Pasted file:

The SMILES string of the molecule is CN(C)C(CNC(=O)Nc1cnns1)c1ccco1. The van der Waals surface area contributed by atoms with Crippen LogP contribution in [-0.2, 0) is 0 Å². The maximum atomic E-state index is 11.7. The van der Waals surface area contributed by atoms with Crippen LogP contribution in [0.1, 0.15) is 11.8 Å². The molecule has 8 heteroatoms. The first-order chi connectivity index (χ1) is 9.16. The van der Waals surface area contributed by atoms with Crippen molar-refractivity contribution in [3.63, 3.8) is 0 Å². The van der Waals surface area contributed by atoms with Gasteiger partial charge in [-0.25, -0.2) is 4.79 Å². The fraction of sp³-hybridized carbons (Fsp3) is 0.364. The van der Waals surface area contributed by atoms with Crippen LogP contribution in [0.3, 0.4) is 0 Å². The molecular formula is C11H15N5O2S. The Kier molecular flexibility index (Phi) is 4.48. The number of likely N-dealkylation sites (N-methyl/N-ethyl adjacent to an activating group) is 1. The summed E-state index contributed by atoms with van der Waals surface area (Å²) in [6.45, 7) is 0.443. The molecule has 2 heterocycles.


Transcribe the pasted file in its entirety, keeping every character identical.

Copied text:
The SMILES string of the molecule is CN(C)C(CNC(=O)Nc1cnns1)c1ccco1. The van der Waals surface area contributed by atoms with Crippen LogP contribution in [-0.2, 0) is 0 Å². The maximum atomic E-state index is 11.7. The van der Waals surface area contributed by atoms with Crippen LogP contribution in [0.1, 0.15) is 11.8 Å². The molecule has 8 heteroatoms. The first-order chi connectivity index (χ1) is 9.16. The van der Waals surface area contributed by atoms with Crippen molar-refractivity contribution in [3.63, 3.8) is 0 Å². The van der Waals surface area contributed by atoms with Gasteiger partial charge in [-0.25, -0.2) is 4.79 Å². The fraction of sp³-hybridized carbons (Fsp3) is 0.364. The van der Waals surface area contributed by atoms with Crippen LogP contribution in [0.3, 0.4) is 0 Å². The molecular formula is C11H15N5O2S. The Kier molecular flexibility index (Phi) is 4.48. The number of likely N-dealkylation sites (N-methyl/N-ethyl adjacent to an activating group) is 1. The summed E-state index contributed by atoms with van der Waals surface area (Å²) in [6.45, 7) is 0.443. The molecule has 2 heterocycles.